Here the mature egg is covered in a sack, much like a placenta.
 Behind the mature egg, eggs yet to be born line up getting smaller and smaller and paler as they go back.  
The mature egg was removed to be given directly to the Nguenges (witches) in their tree with a particular message.
Here you can see the numerous immature eggs, almost like a reverse Ancestral Tree, stretching back or forward in time....
The organ meats are cooked in the iron pot, and those immature eggs are included.  The energy in them is potent, and can clearly be felt.  Here you can see the line up of the eggs from mature getting smaller and smaller.  These powerful embodiments of fertility will bring great energy to the Nkisi and Ancestors.  They also remind us of the Sacredness of Life, and the importance not to make sacrifice in vain, the importance of taking responsibility for ones actions.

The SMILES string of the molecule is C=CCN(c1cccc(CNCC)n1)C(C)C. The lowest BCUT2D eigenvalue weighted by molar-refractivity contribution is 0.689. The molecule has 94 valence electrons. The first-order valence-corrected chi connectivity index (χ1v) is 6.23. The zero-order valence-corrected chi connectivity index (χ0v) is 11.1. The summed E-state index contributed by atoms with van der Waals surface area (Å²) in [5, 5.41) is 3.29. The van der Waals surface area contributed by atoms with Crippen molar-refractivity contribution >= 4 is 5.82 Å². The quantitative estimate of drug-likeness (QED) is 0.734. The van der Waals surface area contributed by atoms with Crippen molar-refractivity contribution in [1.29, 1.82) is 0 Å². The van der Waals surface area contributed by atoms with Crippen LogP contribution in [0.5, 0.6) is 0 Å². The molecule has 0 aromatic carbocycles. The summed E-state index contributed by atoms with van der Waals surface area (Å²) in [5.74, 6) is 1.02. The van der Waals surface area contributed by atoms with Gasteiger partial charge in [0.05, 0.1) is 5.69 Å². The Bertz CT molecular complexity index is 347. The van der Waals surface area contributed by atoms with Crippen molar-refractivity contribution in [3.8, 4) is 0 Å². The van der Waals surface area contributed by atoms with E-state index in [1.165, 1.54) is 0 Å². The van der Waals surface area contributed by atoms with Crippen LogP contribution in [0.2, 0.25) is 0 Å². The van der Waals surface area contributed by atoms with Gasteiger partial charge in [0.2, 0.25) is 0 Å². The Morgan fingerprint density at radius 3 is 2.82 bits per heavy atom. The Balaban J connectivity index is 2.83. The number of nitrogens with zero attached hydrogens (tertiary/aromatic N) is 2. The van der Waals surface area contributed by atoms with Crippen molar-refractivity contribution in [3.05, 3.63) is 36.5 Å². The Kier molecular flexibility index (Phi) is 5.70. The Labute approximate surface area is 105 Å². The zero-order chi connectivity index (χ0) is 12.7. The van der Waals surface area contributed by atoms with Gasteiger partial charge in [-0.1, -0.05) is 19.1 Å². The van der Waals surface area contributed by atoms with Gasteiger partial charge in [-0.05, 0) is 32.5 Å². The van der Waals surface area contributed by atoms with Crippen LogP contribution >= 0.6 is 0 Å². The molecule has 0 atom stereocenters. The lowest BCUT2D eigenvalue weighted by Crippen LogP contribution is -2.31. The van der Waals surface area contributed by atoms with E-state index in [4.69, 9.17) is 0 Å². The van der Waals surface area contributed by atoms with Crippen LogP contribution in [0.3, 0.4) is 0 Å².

Here the organ meats, feet and eggs are all ready, each holding vital energies that are essential for the continuation of life.  
Corn from our Conuco is added, along with palm oil and the food is ready to be cooked.
Three mature eggs (just like eggs you could buy from a farmers market or store) are ready for their journey to the Nguenges Tree.
Chickens and Organs are cooked on the open grill, and I take some moments and burn some sage and tobacco to acknowledge the sacrifice of the Trees that provide the wood and the many small insects that call this wood "home".  
The aroma of the chickens cooked in palm oil fills the air, combined with the aroma of the tree wood and fire.  When the food is ready it is taken to my Munanso to be presented to the Nkisi.
This resident spider hangs from the rafter above the Nkisis.
Inside my Munanso, the chickens, along with Coffee, Melafo, Nsunga, and Champagne are offered to the Nkisi.  The various herbs around the Nkisi are very important in the Munanso, and much of the time, herbs hang from the rafters to be used for various purposes.